Gastropexy Procedures

For breeds or individuals at risk of developing GDV, a veterinarian may recommend a preventive gastropexy. Gastropexy is a procedure in which a portion of the stomach is sutured to the abdominal wall, to prevent it from twisting. The surgery can be performed at the same time as spay/neuter and can be conducted laparoscopically (which utilizes a tiny camera and leaves smaller incisions) to minimize associated risks.
The procedure prevents nearly 100% of GDV’s from occurring; however, a few pets do still develop GDV later in life, for a variety of reasons.

What is gastric dilatation-volvulus?
Gastric dilatation-volvulus (GDV) is the distension (dilatation) and twisting (volvulus) of the stomach. It is also commonly referred to as gastric torsion or bloat.
This disease progresses rapidly and is life-threatening.

GDV begins when a dog’s stomach fills with excessive amounts of gas, food, and fluid and then twists, closing off its entry and exit points.

After the torsion (volvulus) has occurred, the stomach may continue to grow in size as specific physiologic mechanisms allow even more gas and fluid to accumulate. The subsequent increase in pressure and size of the stomach can have cascading and potentially fatal consequences, including:

  • Compression of major blood vessels, which prevents the normal flow of blood to and from abdominal organs and leads to shock
  • Difficulty breathing, because the distended stomach prevents the lungs from fully expanding
  • Hypoxia (insufficient oxygen reaching the tissues), caused by both reduced blood flow and difficulty breathing
  • Cardiac arrhythmias, caused by toxins in the bloodstream and lack of oxygen
  • Damage to, or failure of, the liver and kidneys
  • Damage to, or rupture of, the stomach wall
  • Bacteremia (bacteria in the blood), and sepsis (widespread infection)
  • Swelling or rupture of the spleen

There are many proposed cause(s) of GDV, but we do not fully understand every possible cause.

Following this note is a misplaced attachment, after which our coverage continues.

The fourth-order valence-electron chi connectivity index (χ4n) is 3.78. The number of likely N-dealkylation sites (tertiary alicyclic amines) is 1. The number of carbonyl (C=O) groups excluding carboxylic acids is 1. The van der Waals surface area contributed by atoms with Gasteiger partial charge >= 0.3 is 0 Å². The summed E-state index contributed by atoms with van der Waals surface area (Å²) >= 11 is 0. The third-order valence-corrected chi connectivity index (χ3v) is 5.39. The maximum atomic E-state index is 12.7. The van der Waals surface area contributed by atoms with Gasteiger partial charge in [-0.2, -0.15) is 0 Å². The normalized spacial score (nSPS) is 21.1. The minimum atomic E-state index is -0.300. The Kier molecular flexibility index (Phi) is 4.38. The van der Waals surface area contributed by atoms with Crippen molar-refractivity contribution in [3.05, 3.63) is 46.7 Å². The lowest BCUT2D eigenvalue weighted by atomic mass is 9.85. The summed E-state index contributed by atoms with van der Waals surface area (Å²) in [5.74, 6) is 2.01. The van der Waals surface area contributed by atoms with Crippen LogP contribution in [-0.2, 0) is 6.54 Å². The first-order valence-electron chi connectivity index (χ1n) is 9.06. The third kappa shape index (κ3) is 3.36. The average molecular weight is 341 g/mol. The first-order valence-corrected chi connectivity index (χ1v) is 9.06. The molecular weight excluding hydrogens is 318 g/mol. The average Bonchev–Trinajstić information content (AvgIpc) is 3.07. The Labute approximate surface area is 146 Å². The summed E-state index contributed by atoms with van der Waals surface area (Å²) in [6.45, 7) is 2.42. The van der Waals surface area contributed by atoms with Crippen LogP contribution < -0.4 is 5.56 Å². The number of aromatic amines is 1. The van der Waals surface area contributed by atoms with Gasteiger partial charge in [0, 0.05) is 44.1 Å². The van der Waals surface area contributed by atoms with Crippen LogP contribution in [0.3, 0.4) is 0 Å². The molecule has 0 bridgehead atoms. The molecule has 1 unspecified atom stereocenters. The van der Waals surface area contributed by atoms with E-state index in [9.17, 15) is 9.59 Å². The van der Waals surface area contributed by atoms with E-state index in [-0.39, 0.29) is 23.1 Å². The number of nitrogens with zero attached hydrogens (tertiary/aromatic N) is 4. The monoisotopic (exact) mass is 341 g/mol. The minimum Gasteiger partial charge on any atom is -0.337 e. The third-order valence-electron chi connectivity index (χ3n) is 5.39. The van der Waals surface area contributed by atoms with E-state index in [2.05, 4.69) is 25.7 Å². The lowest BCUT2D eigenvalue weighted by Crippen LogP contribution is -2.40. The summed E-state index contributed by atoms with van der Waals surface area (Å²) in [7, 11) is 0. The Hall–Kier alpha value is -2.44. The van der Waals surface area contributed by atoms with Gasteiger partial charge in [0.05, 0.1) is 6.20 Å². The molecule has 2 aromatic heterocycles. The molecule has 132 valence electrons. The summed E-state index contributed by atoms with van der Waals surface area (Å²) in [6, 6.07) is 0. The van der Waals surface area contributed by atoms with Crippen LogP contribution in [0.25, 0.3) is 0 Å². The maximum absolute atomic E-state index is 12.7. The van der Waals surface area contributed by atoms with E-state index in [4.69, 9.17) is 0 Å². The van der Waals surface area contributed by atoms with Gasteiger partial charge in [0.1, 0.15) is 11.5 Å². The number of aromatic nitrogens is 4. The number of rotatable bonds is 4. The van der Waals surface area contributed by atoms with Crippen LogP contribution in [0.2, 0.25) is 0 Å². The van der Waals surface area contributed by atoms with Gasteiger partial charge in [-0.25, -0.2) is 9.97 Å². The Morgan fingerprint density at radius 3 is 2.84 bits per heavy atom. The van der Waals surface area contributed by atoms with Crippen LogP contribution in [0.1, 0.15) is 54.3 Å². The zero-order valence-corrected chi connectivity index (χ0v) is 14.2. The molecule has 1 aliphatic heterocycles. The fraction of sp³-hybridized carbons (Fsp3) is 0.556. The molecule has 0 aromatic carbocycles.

Some causes relate to anatomical features that make it more difficult for gas to escape the stomach or features that allow the stomach to move more freely than it usually would. For example, dogs with large, deep chest cavities are more likely to develop GDV.
Dogs who are naturally nervous or fearful are also at increased risk.

What are the signs of gastric dilatation-volvulus?
The typical signs of gastric dilatation-volvulus include:

  • Gagging, retching, or vomiting
  • Ptyalism (drooling/hypersalivation)
  • Distended abdomen
  • Restlessness or pacing
  • Depression
  • Looking at the abdomen
  • Standing and stretching
  • Panting
  • Weakness
  • Collapse
  • Dyspnea (trouble breathing)
  • Tachypnea (abnormally rapid respiration)
  • Tachycardia (abnormally high heart rate)
  • Weak femoral pulses

Most Common Patient
The most common predisposing factor is a deep chest.
Older dogs, underweight dogs, large-breed dogs, deep-chested dogs, and dogs with a family history of the disease are at highest risk for GDV.

GDV or Bloat, is a life threatening emergency. If you see any of the signs above, seek medical care immediately. Time is of the essence.  Help prevent GDV from occurring with a gastropexy procedure for your pet. We are happy to answer any questions you may have (210) 651 – 0100.

Your veterinary team at Friendship Pet Hospital and Wellness Center
(210) 651 – 0100